Everyone’s got their own special lost album: that one LP which you wish everyone else would hear and fall in love with, too, so it gets the audience and recognition it deserves. For months, now, we’ve been asking our favourite artists what their favourite lost albums are – click through to find out what they said and the albums you may discover…
Taylor Hawkins on Roger Taylor's 'Fun In Space'. "It’s Queen drummer Roger Taylor’s debut solo album, recorded between tours for ‘The Game’ and ‘Flash Gordon’. I met him 20 years ago or something at the Brits. He’s a phenomenal musician and a quirky, rad, awesome songwriter. Later on he wrote these huge hits for Queen, but I love the weird, dark stuff on this album."
Bradford Cox on Women's 'Public Strain'. "They’re a Canadian group who broke up a couple of years back. I think it was a little acrimonious. They were very advanced instrumentally. I don’t understand how they came up with those guitar parts; I couldn’t come up with music like that if my life depended on it. I think they had a bizarrely huge impact on the younger groups coming up now."
Example on Pharoahe Monch's 'International Affairs'. "This is the rapper’s first solo album. He put it out for sale, and it had so many uncleared samples on it that it was pulled. He was sued for using the Godzilla theme on the single ‘Simon Says’. The only way to listen to it is to find a rip online or go on eBay and pay $100. It’s one of the best hip-hop albums ever made."
James Mercer on The House Of Love's 'The House Of Love'. "The House of Love had some success in the UK, but they never happened in the states. I was living in England when this came out and saw them play, but I moved back to the States and lost track of them until I found their ‘Destroy the Heart’ single in Albuquerque. The Shins used to cover it."
Jimi Goodwin on Alexander Spence's 'Oar'. "What an unbelievable record. Spence was the guitarist in the ‘60s psychedelic band Moby Grape. He wasn’t in a good place mentally when making this; he’d just come out of hospital, and you can hear that. It’s so fluid and you don’t know where the song is going next. I’m not sure he knew."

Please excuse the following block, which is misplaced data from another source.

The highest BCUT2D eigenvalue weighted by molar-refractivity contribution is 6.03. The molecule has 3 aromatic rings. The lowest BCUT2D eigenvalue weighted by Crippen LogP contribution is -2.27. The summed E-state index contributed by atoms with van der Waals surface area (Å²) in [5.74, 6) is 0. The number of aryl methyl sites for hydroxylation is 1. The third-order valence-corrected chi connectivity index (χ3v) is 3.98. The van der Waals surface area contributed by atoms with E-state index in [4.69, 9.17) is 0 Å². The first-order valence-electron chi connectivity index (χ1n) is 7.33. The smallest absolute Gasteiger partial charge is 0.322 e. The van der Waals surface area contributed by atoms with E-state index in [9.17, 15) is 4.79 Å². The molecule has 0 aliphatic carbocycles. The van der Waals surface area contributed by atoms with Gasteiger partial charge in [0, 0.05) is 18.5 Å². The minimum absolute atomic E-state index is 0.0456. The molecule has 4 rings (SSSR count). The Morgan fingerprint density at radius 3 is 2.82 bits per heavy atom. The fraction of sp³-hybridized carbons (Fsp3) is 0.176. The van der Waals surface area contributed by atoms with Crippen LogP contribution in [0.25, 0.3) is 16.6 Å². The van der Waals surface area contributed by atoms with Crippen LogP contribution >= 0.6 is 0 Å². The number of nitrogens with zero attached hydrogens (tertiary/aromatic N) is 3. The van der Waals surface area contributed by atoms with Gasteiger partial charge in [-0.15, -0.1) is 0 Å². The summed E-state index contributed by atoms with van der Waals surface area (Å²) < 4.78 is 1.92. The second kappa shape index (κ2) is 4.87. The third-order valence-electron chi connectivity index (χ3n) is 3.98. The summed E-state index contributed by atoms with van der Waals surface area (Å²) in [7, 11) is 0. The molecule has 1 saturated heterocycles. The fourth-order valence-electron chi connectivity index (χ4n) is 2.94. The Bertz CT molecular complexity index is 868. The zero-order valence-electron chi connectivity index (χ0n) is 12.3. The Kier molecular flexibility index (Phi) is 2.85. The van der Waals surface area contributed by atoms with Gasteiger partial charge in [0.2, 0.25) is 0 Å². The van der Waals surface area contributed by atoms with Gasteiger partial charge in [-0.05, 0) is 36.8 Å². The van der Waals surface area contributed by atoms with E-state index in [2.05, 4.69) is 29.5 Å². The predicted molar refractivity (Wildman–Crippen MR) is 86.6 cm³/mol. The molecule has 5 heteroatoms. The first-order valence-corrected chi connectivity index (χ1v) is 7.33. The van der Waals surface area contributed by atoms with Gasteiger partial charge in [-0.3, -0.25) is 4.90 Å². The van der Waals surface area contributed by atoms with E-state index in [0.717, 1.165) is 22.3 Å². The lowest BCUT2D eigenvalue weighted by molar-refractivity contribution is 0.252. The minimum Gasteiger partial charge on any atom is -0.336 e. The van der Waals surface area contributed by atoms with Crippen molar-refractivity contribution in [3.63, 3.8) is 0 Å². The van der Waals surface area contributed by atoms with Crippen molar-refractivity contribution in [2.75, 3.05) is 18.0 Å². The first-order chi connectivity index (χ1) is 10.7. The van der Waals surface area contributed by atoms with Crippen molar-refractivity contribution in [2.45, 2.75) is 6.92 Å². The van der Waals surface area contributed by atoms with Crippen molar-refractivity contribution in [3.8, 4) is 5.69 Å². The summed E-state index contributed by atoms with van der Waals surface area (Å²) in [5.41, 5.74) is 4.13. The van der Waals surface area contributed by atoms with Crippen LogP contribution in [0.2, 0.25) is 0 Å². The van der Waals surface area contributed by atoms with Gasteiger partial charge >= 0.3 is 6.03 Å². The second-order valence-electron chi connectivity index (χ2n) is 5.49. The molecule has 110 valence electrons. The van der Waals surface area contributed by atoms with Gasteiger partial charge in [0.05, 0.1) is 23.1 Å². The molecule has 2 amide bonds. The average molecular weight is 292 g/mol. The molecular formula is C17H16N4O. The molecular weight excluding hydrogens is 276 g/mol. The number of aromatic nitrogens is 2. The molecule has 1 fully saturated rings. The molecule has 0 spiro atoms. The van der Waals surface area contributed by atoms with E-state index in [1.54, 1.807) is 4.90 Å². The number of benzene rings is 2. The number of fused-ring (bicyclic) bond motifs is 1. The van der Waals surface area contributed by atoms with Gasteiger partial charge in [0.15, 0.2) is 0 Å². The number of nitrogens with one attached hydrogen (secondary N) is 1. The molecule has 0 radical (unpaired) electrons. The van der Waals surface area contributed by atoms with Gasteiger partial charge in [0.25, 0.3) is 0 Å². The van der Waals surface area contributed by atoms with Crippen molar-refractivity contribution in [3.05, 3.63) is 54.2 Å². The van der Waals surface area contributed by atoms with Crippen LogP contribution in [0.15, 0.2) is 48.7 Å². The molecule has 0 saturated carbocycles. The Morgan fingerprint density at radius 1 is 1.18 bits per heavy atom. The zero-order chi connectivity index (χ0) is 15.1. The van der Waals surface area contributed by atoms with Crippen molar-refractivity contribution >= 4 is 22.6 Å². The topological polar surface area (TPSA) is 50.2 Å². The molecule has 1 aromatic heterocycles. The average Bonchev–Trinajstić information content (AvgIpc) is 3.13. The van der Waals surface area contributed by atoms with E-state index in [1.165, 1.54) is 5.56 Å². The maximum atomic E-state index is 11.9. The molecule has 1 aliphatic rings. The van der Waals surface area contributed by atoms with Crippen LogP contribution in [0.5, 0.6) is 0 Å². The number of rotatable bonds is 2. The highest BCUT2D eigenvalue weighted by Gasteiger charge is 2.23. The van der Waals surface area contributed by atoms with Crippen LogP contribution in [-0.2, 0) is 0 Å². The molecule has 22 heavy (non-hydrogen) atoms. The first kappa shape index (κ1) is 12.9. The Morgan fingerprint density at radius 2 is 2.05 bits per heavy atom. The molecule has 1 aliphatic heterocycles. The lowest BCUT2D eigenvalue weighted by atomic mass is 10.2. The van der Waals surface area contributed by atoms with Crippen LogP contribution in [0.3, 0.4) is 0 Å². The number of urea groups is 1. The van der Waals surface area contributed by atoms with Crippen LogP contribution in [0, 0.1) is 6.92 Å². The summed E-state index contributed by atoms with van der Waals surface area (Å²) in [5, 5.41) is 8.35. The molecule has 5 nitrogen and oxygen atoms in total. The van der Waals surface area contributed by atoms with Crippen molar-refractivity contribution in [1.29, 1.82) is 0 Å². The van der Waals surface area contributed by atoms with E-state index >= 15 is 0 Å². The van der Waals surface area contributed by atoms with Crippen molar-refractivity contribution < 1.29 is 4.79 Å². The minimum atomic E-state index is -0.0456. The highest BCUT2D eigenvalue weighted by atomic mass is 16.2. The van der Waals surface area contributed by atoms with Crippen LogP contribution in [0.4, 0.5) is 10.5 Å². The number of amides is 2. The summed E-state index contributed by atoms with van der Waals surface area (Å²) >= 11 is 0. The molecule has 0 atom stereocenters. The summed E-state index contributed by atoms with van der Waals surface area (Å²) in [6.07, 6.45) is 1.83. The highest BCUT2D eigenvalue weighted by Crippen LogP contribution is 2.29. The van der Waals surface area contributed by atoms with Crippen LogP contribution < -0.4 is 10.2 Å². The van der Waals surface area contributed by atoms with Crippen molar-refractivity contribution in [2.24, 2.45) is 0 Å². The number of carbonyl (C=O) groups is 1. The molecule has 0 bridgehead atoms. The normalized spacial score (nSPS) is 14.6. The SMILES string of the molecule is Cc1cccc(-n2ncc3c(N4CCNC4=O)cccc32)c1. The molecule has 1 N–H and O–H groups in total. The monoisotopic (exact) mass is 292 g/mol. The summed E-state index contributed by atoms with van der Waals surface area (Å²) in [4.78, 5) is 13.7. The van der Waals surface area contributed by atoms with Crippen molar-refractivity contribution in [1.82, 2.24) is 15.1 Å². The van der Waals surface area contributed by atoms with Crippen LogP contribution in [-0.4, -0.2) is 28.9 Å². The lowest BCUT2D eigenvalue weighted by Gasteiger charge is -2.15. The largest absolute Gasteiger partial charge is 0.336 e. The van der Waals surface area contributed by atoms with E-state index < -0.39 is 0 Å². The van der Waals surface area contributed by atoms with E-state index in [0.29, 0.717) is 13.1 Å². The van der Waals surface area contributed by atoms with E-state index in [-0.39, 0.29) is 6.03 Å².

The Black Lips' Jared Swilley on The Mighty Hannibal's 'King Hannibal: Truth'. "He was a soul singer, a contemporary of James Brown, Otis Redding and Sam Cooke, but he was really radical. He was a Black Panther and a member of The Nation Of Islam, so he got blacklisted and got into drugs. His first album, ‘Truth’, should be an American classic soul hit, but it’s not. It’s incredible."
Thurston Moore on Colin Blunstone's 'One Year'. "He was one of the singer-songwriters from The Zombies. They were a fabulously popular group, but I don’t think his solo music gets the recognition it deserves. In particular, ‘One Year’ is a gorgeous example of classic British pop music. It’s very personal, very sophisticated in its sentiment."
Tom Fleming on Junior Boys' 'This Is Goodbye'. "I don’t think it got the wider recognition it deserved. They’re our label mates and they’re almost dubstep, but from when dubstep was less about bass and more about reverb and space. It’s essentially dance music and it’s a wonderful, wonderful album. There are some great sounds on it."
James Buckly on The Seahorses' 'Do It Yourself'."The Seahorses were the band John Squire formed after The Stone Roses broke up. They were only released this one album then split up. A lot of hardcore Stone Roses fans don’t like it, but it’s one of my all-time favourites. I really just love a great guitarist; in my book, Squire is possibly the greatest guitarist ever."